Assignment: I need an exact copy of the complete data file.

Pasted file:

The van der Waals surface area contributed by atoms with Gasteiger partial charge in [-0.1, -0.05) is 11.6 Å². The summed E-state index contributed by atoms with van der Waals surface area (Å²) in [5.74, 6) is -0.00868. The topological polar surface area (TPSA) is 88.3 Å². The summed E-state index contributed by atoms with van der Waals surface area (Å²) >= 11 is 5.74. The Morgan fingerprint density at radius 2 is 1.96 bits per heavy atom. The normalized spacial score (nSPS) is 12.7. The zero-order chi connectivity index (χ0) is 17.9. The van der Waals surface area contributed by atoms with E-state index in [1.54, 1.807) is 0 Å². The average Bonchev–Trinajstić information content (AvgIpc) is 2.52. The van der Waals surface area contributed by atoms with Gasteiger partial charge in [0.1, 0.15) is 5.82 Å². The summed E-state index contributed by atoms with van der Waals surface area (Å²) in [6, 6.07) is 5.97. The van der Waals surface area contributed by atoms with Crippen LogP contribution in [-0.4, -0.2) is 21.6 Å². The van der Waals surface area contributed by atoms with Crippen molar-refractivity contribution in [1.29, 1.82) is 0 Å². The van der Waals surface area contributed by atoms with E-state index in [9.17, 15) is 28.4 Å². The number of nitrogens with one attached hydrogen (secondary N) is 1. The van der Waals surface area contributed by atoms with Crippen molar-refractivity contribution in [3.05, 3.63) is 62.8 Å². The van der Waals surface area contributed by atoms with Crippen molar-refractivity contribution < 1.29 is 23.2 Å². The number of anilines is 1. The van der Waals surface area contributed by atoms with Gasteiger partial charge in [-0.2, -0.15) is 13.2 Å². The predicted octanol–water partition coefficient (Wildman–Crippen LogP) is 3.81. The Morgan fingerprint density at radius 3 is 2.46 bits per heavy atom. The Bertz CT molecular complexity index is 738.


The van der Waals surface area contributed by atoms with Gasteiger partial charge in [-0.1, -0.05) is 11.6 Å². The summed E-state index contributed by atoms with van der Waals surface area (Å²) in [5.74, 6) is -0.00868. The topological polar surface area (TPSA) is 88.3 Å². The summed E-state index contributed by atoms with van der Waals surface area (Å²) >= 11 is 5.74. The Morgan fingerprint density at radius 2 is 1.96 bits per heavy atom. The normalized spacial score (nSPS) is 12.7. The zero-order chi connectivity index (χ0) is 17.9. The van der Waals surface area contributed by atoms with E-state index in [1.54, 1.807) is 0 Å². The average Bonchev–Trinajstić information content (AvgIpc) is 2.52. The van der Waals surface area contributed by atoms with Gasteiger partial charge in [0.1, 0.15) is 5.82 Å². The summed E-state index contributed by atoms with van der Waals surface area (Å²) in [6, 6.07) is 5.97. The van der Waals surface area contributed by atoms with Crippen LogP contribution in [-0.4, -0.2) is 21.6 Å². The van der Waals surface area contributed by atoms with Crippen molar-refractivity contribution in [1.29, 1.82) is 0 Å². The van der Waals surface area contributed by atoms with E-state index in [9.17, 15) is 28.4 Å². The number of nitrogens with one attached hydrogen (secondary N) is 1. The van der Waals surface area contributed by atoms with Crippen molar-refractivity contribution in [3.05, 3.63) is 62.8 Å². The van der Waals surface area contributed by atoms with Crippen molar-refractivity contribution < 1.29 is 23.2 Å². The number of anilines is 1. The van der Waals surface area contributed by atoms with Gasteiger partial charge in [-0.2, -0.15) is 13.2 Å². The predicted octanol–water partition coefficient (Wildman–Crippen LogP) is 3.81. The Morgan fingerprint density at radius 3 is 2.46 bits per heavy atom. The Bertz CT molecular complexity index is 738.